AEW Fight Forever: analyzing the new gameplay

NJPW, Kenny Omega (Photo by Masashi Hara/Getty Images)
NJPW, Kenny Omega (Photo by Masashi Hara/Getty Images) /

Gamescom 2022 was AEW’s chance to show off a polished wrestling game in AEW Fight Forever. They did not drop the ball on showing off an exciting new entry in the wrestling game world.

Evil Uno and Colt Cabana hosted a live playthrough at Gamescom where they played their first full match of AEW Fight Forever. It was a singles match between Kenny Omega and Adam Cole. The goal of the video was to learn how the controls worked and show off how easy the play mechanics were.

The spirit of No Mercy is deep in this game as the fighting system is almost identical to the N64 classic. AEW Fight Forever has a nearly identical button layout to the wrestling game of yesteryear. Wrestlers can do weak and strong attacks and when they grapple an opponent they need to press A/B/X in order to perform a different slam (Xbox controls). The momentum meter at the bottom of the screen fills up as your wrestler gains successful moves awarding them a signature or a finishing move. Since this is AEW 2022, you can imagine every wrestler having three signature moves and four finishers. Adam Cole had his Shining Wizard and Ushi Goroshi as signatures, while his finishers were the Panama Sunrise and The Boom. Kenny Omega, on the other hand, has two different kinds of One Winged Angel finishers and a few different V-triggers he can perform around the ring.

Fun fact: The momentum meter, the grapple button with face buttons, and the weak and strong attack buttons are closer to WCW Mayhem for the PS1/N64, but no one is going to liken their game to that.

Lots of moves are a good thing as the game rewards you for using variety and punishes you for doing “stale” moves. Kenny Omega did a very enthusiastic backbreaker, while Adam Cole hit his snap mare to rolling elbow move. The moves looked very clean, albeit there was some clipping. Even WWE 2K22 had clipping so we need to take it as a necessary evil for wrestling games.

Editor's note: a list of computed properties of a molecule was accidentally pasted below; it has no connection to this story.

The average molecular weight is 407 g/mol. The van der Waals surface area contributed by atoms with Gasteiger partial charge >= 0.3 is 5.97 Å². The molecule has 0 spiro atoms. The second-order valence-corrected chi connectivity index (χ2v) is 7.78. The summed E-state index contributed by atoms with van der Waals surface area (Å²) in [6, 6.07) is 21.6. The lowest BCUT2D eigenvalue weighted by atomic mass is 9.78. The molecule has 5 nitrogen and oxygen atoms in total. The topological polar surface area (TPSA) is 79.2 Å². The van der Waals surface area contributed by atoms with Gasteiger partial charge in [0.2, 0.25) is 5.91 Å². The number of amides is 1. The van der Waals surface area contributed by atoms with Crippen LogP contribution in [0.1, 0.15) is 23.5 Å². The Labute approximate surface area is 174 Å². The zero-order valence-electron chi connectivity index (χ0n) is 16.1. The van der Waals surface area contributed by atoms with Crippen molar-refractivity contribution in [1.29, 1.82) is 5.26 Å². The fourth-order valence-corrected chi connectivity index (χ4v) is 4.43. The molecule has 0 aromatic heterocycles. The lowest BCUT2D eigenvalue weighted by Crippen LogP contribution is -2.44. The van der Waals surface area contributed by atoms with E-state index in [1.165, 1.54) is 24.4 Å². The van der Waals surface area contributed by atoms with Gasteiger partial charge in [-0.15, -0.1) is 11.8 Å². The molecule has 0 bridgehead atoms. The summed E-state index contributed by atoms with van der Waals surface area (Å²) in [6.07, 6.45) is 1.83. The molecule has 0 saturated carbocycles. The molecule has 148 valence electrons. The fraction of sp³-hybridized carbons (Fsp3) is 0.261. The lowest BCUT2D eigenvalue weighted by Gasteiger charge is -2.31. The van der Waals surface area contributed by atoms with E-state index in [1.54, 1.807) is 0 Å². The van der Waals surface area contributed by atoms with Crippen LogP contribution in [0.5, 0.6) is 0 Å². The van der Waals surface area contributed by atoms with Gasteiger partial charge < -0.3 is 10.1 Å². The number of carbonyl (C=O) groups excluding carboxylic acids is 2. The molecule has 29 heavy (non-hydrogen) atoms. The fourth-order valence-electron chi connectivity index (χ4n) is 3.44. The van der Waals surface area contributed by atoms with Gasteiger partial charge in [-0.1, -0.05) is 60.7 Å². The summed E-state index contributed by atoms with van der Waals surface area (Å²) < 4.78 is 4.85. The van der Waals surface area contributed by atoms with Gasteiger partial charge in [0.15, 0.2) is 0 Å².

One thing that surprised me is how much the hair on the wrestlers looked like clay. Adam Cole’s top part of his hair was a stiff mold, but the backend flopped around like a cheap toupee. Kenny Omega’s hair looked like fried noodles after a perm. WWE fans will not hesitate to post on Twitter how fake these look.

If you don’t factor in the clipping and the clay hair then AEW Fight Forever is a very impressive-looking game. Chants and taunts looked picture perfect, the move variety is generous, and the signatures and finishers seem easy to pull off. It won the Gamescom Sports/Racing Award for best in show. Early reviews from IGN and other major publications are showing that it has promise.

The one thing that the gameplay did not cover is reversals. Wrestlers can get out of pin covers and submissions with button mashing, but how easy/annoying is the reversal system? Also, how easy is it to climb a ladder or a cage?

Other questions include: will this game play smoothly on the last generation systems and the Nintendo Switch or should we discount them? WWE 2K22 had some serious load times on the Xbox One. What is the deal with dropping FTR and the Acclaimed from the game’s roster?

AEW Fight Forever scored a W for this demo. I know the WWE-only crowd is always going to find ways to bash it for its graphical shortcomings (which might reduce load times), but I think this is a contender that should not be thrown away too easily.